Tip: Replace the Upright Row

For most people, the upright row is a shoulder wrecker. Here's a better exercise.

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The Upright Row: Shoulder Killer?

There's no exercise more notorious for messing up the shoulders than the upright row. And everybody knows it, which is why there are a dozen modifications in hand placement, bar path, and setup. They're all invented to make this exercise easier on the shoulder girdle.

But why play with fire when there are safer alternatives that'll get you the same benefits? The traditional upright row creates increased anteriorly-directed joint stress to the shoulder girdle, especially when shoulder mobility and thoracic spine positioning are less than perfect (i.e. you have bad posture.)

The lack of respectable posturing through the upper quadrant can create more of an internally rotated movement at the gleno-humeral joint, reducing the area of structures to freely slide and glide through. An imperfect posture can also keep the shoulder blades from functioning smoothly and synergistically against the thoracic cage.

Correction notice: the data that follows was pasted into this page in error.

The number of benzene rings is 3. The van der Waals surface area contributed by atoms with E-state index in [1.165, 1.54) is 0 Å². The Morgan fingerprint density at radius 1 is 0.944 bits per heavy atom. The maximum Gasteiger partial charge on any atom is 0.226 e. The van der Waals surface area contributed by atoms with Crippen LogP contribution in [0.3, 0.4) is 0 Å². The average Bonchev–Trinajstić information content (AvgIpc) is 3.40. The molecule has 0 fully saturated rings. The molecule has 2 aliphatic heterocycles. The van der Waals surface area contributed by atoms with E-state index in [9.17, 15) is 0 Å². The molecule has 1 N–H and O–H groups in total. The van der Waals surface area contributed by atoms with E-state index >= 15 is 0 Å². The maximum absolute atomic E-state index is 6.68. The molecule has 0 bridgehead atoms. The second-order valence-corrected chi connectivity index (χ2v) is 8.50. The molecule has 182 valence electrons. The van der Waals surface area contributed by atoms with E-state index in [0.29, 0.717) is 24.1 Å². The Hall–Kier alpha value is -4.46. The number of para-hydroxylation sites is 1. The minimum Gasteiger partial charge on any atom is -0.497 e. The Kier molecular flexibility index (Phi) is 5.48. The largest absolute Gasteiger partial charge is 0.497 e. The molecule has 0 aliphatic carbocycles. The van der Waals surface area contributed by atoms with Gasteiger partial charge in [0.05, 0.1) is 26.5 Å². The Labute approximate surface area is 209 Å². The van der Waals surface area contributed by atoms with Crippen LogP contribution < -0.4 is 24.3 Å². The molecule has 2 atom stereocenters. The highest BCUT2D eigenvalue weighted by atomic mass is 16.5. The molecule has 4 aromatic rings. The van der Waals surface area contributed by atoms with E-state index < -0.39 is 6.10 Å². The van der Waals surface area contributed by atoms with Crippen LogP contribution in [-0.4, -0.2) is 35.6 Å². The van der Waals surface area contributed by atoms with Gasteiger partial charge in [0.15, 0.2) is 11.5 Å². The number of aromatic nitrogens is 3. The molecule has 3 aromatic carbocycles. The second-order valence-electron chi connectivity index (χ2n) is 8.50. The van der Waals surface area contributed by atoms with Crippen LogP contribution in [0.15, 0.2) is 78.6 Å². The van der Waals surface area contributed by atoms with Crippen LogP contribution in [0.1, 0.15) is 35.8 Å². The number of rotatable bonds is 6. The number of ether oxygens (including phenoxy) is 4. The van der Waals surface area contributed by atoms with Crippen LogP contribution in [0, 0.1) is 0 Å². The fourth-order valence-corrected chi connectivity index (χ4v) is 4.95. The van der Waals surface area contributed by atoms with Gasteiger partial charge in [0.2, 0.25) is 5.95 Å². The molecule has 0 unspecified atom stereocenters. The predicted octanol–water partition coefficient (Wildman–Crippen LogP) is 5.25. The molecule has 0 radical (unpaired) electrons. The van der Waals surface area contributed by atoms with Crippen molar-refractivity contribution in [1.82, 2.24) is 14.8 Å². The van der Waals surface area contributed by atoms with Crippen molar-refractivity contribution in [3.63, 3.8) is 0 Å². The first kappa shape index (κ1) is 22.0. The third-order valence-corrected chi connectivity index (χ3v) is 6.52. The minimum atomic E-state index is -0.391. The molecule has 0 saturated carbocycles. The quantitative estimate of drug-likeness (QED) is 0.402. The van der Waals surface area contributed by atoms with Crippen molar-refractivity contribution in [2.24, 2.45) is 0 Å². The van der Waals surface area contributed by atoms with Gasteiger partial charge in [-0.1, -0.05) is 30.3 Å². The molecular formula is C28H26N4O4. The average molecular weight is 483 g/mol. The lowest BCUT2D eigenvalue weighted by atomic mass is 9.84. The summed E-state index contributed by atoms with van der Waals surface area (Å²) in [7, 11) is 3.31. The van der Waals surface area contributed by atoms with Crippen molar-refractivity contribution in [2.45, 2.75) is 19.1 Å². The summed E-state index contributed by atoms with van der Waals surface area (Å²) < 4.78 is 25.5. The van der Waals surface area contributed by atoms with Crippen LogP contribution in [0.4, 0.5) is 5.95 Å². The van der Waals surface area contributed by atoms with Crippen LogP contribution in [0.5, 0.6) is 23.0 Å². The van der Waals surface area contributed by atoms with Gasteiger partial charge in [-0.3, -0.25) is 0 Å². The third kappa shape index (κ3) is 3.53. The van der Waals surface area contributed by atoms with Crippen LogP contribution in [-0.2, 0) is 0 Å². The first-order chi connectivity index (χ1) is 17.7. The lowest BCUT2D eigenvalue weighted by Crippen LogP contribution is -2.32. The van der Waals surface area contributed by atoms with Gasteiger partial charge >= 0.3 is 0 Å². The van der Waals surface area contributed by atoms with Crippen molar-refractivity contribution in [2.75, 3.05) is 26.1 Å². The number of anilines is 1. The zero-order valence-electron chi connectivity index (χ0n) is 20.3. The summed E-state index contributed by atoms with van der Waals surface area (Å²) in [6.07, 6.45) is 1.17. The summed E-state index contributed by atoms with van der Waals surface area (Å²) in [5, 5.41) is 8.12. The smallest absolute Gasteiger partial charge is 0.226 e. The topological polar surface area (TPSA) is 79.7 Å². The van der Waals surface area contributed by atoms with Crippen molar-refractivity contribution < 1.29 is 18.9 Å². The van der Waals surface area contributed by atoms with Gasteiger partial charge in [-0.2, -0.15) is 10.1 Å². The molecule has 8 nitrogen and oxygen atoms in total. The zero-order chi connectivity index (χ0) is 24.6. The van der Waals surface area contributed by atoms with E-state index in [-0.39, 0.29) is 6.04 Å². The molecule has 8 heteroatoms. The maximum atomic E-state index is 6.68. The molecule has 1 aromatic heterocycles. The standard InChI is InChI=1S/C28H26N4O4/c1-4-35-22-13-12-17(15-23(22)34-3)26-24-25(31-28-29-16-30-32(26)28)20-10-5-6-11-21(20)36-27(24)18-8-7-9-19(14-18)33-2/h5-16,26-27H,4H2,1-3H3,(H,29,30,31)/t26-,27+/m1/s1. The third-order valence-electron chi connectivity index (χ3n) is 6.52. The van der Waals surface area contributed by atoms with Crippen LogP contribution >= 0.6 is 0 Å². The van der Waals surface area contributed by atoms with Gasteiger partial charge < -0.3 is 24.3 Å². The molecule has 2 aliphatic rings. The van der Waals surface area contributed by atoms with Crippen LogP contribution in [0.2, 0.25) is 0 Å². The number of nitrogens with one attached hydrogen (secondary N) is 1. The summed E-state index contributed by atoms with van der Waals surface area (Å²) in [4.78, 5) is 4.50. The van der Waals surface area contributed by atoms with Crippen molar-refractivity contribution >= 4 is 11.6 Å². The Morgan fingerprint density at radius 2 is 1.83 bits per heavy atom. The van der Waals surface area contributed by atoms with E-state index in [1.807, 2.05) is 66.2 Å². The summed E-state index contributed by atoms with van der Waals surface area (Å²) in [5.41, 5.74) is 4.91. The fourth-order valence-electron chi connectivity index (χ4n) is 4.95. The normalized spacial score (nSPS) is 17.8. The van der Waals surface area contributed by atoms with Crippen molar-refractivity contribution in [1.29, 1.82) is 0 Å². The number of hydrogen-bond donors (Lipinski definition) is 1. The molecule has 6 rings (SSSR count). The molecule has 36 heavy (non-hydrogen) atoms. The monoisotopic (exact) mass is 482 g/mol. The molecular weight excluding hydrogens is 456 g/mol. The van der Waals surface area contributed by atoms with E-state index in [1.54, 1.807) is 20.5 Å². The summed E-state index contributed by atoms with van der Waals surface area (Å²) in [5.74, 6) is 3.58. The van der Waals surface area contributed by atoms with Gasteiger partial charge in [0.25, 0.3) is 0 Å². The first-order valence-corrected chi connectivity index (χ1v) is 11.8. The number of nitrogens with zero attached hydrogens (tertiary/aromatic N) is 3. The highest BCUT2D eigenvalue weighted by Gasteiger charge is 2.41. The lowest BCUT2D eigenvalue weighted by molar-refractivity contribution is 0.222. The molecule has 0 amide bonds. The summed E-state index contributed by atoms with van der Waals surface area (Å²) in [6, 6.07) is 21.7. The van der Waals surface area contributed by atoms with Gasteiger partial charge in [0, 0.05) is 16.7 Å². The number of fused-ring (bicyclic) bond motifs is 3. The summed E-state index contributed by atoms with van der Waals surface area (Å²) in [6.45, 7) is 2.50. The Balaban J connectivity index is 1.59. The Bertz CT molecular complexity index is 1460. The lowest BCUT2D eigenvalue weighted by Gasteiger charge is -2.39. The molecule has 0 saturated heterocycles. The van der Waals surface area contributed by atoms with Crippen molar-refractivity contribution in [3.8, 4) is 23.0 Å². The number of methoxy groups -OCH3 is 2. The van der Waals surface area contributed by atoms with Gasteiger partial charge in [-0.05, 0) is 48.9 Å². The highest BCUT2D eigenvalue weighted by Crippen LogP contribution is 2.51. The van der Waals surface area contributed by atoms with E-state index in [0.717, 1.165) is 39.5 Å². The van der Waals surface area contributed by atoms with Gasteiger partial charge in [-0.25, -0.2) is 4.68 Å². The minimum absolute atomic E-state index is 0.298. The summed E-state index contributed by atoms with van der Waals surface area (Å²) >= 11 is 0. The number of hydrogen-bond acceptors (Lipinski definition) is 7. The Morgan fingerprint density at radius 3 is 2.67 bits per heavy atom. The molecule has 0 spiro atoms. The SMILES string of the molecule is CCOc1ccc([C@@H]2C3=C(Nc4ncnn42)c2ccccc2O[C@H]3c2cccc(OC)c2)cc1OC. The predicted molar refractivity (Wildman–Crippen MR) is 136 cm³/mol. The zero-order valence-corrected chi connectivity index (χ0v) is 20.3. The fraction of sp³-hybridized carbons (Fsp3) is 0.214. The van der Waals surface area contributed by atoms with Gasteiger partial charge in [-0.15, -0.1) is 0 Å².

This movement has a tendency to shift tension from the medial delts (which most lifters are attempting to target with this) to the upper traps. And that defeats the purpose because you can develop your upper traps in a gazillion more effective and less dangerous ways.

If your posture is dysfunctional don't even try to program modified versions of the upright row. The cost to benefit ratio is too small, even for athletes and lifters with great posture and healthy shoulders.

Do This Instead: Slight Bent-Over Dumbbell Lateral Raise

Emphasize strength and stability through the posterior shoulder girdle. Do this with a slightly bent-over dumbbell lateral raise. By bending the hips about 15 degrees or so, you can change the line of pull while also hitting more rear delt.

To keep these as pain-free as possible, pay attention to the height of the raise when you reach the top position (which should be parallel to the ground or slightly lower) and the position of the hands throughout the raise.

The internally rotated moment of the shoulders is a problem with the upright row, so avoid that same internally rotated position with lateral raise as well. Slightly externally rotate your shoulders and maintain this position throughout the get the most out of this variation with minimal joint stress.